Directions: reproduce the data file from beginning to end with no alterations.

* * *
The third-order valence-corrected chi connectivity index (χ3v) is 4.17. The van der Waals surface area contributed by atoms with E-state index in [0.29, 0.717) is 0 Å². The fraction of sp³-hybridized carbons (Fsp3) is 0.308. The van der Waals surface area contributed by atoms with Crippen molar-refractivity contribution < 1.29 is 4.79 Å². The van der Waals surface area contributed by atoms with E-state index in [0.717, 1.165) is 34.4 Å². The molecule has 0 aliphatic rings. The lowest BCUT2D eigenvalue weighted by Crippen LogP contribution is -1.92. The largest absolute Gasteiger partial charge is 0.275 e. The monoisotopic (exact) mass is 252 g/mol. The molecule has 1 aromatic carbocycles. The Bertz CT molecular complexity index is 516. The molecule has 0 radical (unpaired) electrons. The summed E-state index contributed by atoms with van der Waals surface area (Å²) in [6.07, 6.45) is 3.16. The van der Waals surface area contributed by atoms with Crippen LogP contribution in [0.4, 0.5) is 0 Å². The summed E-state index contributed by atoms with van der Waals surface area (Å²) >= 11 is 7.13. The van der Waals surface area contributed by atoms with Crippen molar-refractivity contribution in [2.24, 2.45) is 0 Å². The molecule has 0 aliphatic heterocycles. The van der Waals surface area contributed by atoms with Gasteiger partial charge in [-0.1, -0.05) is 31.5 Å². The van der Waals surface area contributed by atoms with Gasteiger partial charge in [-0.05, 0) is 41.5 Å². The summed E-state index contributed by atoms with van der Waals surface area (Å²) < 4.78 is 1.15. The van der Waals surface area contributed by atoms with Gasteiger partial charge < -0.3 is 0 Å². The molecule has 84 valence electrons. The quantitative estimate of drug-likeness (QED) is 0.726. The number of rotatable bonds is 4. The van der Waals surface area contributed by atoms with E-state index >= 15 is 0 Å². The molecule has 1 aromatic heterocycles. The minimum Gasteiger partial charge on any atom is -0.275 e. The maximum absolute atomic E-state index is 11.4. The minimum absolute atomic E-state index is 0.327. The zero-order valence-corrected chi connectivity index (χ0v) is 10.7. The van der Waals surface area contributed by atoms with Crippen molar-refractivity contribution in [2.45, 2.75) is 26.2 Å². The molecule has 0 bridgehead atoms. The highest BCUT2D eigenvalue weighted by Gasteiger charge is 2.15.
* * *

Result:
The third-order valence-corrected chi connectivity index (χ3v) is 4.17. The van der Waals surface area contributed by atoms with E-state index in [0.29, 0.717) is 0 Å². The fraction of sp³-hybridized carbons (Fsp3) is 0.308. The van der Waals surface area contributed by atoms with Crippen molar-refractivity contribution < 1.29 is 4.79 Å². The van der Waals surface area contributed by atoms with E-state index in [0.717, 1.165) is 34.4 Å². The molecule has 0 aliphatic rings. The lowest BCUT2D eigenvalue weighted by Crippen LogP contribution is -1.92. The largest absolute Gasteiger partial charge is 0.275 e. The monoisotopic (exact) mass is 252 g/mol. The molecule has 1 aromatic carbocycles. The Bertz CT molecular complexity index is 516. The molecule has 0 radical (unpaired) electrons. The summed E-state index contributed by atoms with van der Waals surface area (Å²) in [6.07, 6.45) is 3.16. The van der Waals surface area contributed by atoms with Crippen LogP contribution in [0.4, 0.5) is 0 Å². The summed E-state index contributed by atoms with van der Waals surface area (Å²) >= 11 is 7.13. The van der Waals surface area contributed by atoms with Crippen molar-refractivity contribution in [2.24, 2.45) is 0 Å². The molecule has 0 aliphatic heterocycles. The van der Waals surface area contributed by atoms with Gasteiger partial charge in [-0.1, -0.05) is 31.5 Å². The van der Waals surface area contributed by atoms with Gasteiger partial charge in [-0.05, 0) is 41.5 Å². The summed E-state index contributed by atoms with van der Waals surface area (Å²) < 4.78 is 1.15. The van der Waals surface area contributed by atoms with Gasteiger partial charge < -0.3 is 0 Å². The molecule has 84 valence electrons. The quantitative estimate of drug-likeness (QED) is 0.726. The number of rotatable bonds is 4. The van der Waals surface area contributed by atoms with E-state index >= 15 is 0 Å². The molecule has 1 aromatic heterocycles. The minimum Gasteiger partial charge on any atom is -0.275 e. The maximum absolute atomic E-state index is 11.4. The minimum absolute atomic E-state index is 0.327. The zero-order valence-corrected chi connectivity index (χ0v) is 10.7. The van der Waals surface area contributed by atoms with Crippen molar-refractivity contribution in [2.45, 2.75) is 26.2 Å². The molecule has 0 bridgehead atoms. The highest BCUT2D eigenvalue weighted by Gasteiger charge is 2.15.